It is mindboggling to consider the amount of newly printed money Washington has dumped into our economy in the last ten months or so. The Federal Reserve, Treasury, and the Congress have poured in over $9 trillion worth of stimulus, loans, stock purchases, and loan guarantee money. That figure represents about two-thirds of our GDP. However last night, Treasury Secretary Tim Geithner indicated in an interview on Bloomberg that what has been done so far is “too little too late”. Thus he proposed a new $2 trillion big bank bailout plan. The plan coupled with Obama’s stimulus bill will saturate the market with an addition $3 trillion. The new printing of dollars will bring the total to $12 trillion — if this doesn’t stabilize home prices, increase lending, and create four million jobs then I don’t know what will.
The President doesn’t seem convinced that all this spending will work. Speaking in Ft. Myers, Florida, on Tuesday, he stated his belief that his winning a second term in office could depend on whether he can turn the country’s economy around. The President stated, “If stuff hasn’t worked, if people don’t feel like I’ve led the country in the right direction then you’ll have a new president”. If history is any guide then chances are likely we will have a new president in 2013.
At the Federal Reserve Bank of Minneapolis, from 2000 to 2007, Timothy Kehoe, Edward Prescott and a team of 24 economists from around the world studied economic depressions that happened in the Twentieth Century. Instead of focusing on what caused each severe downturn, their study examined government’s reaction to the downturn and the consequences thereof.
First, they looked at the economic experiences of Chile and Mexico in the 1980s. Both countries suffered from falling international prices for the commodity they exported – copper for Chile and oil for Mexico. This in turn exposed a weakness in each country’s banking sector. In 1982, Chile took control of its banks; it liquidated the insolvent ones and reprivatized the solvent ones. It set up a new regulatory structure which allowed the market to dictate interest rates and allocation of credit to business. The immediate effect was severe pain, but by 1984 the Chilean economy began to grow and is still the fastest growing in Latin America.
Conversely, Mexico pursued policies which nationalized banks, provided credit at below-market interest rates to some large firms and no credit to others, and provided massive fiscal stimulus schemes to grow employment. Even though both nations arrived at the same place for the same reasons, it was how each nation’s government dealt with the crisis that determined their economic futures. Since 1982, Chile has experienced significant GDP growth while Mexico has languished with a negligible GDP growth increase.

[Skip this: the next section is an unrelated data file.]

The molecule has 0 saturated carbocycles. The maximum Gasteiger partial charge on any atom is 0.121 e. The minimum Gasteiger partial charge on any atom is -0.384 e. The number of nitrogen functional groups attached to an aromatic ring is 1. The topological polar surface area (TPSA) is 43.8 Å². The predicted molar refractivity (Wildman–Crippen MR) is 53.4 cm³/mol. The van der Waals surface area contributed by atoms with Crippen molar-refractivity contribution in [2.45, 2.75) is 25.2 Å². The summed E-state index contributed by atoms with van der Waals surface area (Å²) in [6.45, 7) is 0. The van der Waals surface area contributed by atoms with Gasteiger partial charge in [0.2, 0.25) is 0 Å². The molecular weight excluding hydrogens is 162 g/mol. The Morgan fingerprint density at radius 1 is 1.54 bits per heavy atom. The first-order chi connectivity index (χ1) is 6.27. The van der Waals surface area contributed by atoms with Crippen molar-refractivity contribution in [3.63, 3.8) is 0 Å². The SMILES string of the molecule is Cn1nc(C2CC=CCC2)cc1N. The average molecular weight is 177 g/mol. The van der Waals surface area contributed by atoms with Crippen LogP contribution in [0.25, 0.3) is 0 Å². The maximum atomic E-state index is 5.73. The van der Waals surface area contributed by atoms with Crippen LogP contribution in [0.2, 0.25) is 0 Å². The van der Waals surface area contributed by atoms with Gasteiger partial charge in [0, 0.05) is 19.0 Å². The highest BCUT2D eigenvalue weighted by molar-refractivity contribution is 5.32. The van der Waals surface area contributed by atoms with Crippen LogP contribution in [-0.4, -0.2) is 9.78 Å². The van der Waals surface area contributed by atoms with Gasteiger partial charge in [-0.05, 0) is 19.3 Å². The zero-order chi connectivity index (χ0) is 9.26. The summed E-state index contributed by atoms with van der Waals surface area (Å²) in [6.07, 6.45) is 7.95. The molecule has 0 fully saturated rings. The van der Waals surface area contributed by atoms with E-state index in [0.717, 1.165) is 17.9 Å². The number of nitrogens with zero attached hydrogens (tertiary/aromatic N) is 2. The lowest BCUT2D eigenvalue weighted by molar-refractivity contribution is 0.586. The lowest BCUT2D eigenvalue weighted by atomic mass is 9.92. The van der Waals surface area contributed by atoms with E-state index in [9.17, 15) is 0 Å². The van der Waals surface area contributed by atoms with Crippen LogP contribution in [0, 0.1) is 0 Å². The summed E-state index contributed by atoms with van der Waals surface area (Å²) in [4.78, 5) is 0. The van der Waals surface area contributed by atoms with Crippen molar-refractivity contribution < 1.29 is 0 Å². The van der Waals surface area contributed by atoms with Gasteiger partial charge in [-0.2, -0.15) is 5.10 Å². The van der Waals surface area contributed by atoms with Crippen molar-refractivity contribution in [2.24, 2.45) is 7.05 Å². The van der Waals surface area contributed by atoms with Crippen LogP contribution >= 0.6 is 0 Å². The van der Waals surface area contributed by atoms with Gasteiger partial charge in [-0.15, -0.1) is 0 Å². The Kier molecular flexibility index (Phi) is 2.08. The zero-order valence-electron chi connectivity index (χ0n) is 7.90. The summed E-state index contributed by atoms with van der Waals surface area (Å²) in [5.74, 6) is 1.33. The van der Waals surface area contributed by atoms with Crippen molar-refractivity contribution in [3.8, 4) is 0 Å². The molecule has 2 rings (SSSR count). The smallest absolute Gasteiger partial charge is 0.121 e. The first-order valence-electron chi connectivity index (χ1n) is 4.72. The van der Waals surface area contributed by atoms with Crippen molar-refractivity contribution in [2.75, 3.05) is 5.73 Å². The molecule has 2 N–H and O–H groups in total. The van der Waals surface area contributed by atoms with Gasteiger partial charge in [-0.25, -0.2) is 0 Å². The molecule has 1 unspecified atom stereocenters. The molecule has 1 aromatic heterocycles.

The researchers also looked at Japan and Finland in the 1990s. Both countries experienced economic downturns in the early part of that decade. Japan pursued similar policies to Mexico’s in the previous decade – massive fiscal stimulus, propping up of insolvent banks, and discriminatory credit allowances. Japan’s economy is still stagnant to this day.
Finland’s response was more like Chile’s. Its government paid the price of reform and let the market decide the allotment of credit to the private sector. The Finnish economy has experienced robust growth since.
From their seven year study, Kehoe and Prescott have concluded that bad government policies cause depressions. Specifically, they are convinced that it is the “overreaction” by government which “prolongs” and “deepens” economic downturns. Based on their research, they believe unproductive firms should be liquidated, including banks and auto makers. Bailouts which prop up unproductive firms do nothing but “depress productivity” further because they take labor and capital away from productive enterprises that would use them more effectively. Lastly, they have more faith in markets than the government to make better decisions when it comes to resource allocation.
Their findings have been published in the book Great Depressions of the Twentieth Century, published in 2007 by the Federal Reserve Bank of Minneapolis. The big question is, have Geithner (former chair of the New York Federal Reserve) and Bernanke (current chair of the Federal Reserve Bank) read it? How can there be such a disconnect between the Fed’s own publication and Geithner and Bernanke’s words and actions? History does repeat itself. Perhaps if Geithner and Bernanke in 2007 had read the wise analysis of their colleagues, we wouldn’t be repeating history and well on our way to the next great depression. Kehoe and Prescott would have to agree that $12 trillion is a hell of an overreaction by government. Thus, we should expect the mother of all depressions.